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Making Leafmould – Compost Bag Review

We’ve had lots of leaves come down in the storms which I’ve finally got around to clearing up. Well at least the worst of them which were covering the path up to the chickens and polytunnel.

Autumn leaves covering the path up to the chickens and polytunnel.

I was waiting for some decent weather so the leaves would dry before using my leaf vacuum which chops them up as it sucks them into the bag. I could have just raked them up but shredding and chopping the leaves means they rot down far faster.

My leaf vacuum is just a cheapo model I got from Tesco but it does the job really well. Last year it sucked up a stone which made a hole in the case, now repaired with gaffer tape. Surprising how much power it has.

I fancied a cordless model but they’re still pricey and the battery only lasts for 15 minutes before needing recharging. I think more trouble than unwinding and winding the extension cable.

Compost bag available on Ebay

Compost Bag Review

I needed somewhere to rot the leaves down. Initially I thought I’d just build a leafmould cage with four stakes and some chicken wire mesh. I used those in the past and they are as effective as anything else. Browsing on Ebay I came across these compost bags.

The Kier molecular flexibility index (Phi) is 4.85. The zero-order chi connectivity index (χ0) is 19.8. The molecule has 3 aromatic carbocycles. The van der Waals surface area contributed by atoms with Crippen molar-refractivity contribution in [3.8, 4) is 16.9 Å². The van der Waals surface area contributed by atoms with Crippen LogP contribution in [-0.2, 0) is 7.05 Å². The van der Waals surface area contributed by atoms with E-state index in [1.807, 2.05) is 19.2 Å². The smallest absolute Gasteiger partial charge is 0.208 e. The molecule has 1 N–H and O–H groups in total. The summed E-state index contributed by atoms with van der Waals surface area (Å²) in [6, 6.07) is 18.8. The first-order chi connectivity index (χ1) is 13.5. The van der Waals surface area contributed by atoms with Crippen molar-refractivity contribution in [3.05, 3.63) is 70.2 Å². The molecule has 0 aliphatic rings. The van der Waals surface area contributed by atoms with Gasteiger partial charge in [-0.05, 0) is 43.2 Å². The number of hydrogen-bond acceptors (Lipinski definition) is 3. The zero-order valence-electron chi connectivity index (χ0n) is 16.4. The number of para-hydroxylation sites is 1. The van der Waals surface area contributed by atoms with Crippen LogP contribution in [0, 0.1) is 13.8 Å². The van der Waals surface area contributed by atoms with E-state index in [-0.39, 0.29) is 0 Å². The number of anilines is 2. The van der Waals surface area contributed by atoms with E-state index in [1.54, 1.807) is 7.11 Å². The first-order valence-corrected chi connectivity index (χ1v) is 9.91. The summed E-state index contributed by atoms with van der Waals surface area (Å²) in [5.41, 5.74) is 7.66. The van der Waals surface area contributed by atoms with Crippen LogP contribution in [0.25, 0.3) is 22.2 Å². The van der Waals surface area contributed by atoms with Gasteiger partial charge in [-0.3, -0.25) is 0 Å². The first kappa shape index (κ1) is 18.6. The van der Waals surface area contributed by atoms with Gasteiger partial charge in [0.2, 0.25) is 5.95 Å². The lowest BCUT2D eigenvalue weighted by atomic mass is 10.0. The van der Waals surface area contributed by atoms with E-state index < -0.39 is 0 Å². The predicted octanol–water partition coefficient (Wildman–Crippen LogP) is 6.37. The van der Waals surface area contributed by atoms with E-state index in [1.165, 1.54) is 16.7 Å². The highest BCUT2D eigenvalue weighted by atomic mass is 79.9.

The larger size is 80cm tall with a diameter of 45cm giving a volume around 127 litres. Smaller than my ‘Dalek’ bin with its 300 litre capacity but still a decent volume. Small enough to tuck behind the compost bin by the stone shed.

They sell for about £10.00 delivered which is pretty cheap. Made in China I suppose like near everything you buy. It’s thick plastic which I’m sure will last although I suspect lifting it by the handles on the side when full will result in them detaching.

The top has a lid which zips onto the body. Out of the packet it didn’t zip up properly – cheap and nasty. Still, what can you expect from something that probably gets made for a couple of pounds before being shipped across the ocean.

Mulched Leaves in Compost Bag

It should do the job for the leaf mould but I strongly doubt it will be much cop at making compost. I bought 2 so I will give it a go despite suspecting I know the answer.

As for using the compost bag for leaf mould, I could have bought 25 heavy duty rubble sacks for the same money. Bit less convenient and it would take 4 sacks to hold the same volume. Lot cheaper though and I suspect just as effective …

Posted in Allotment Garden Diary
3 comments on “Making Leafmould – Compost Bag Review
  1. Susan Brooks says:

    To make leafmould compost I recycle the bags I bought potting and seed compost in at the beginning of the season. I also fill them when digging out the Dalek we use at home and take most of the results to our Allotment where we can’t compost fruit peelings etc. because of rats. So every bag is used at least twice at no extra cost.

  2. Colin Haworth says:

    Every year I plan to collect up the leaves for leaf mold but somehow never get round to it. I’m more determined this year. I see that traditionally a chicken wire mesh cage is used but would old 1 ton builders’ merchants bags work as well?

  3. John Harrison says:

    Hi Colin
    I expect so. You can make leafmould in bin bags so builder bags should work well.

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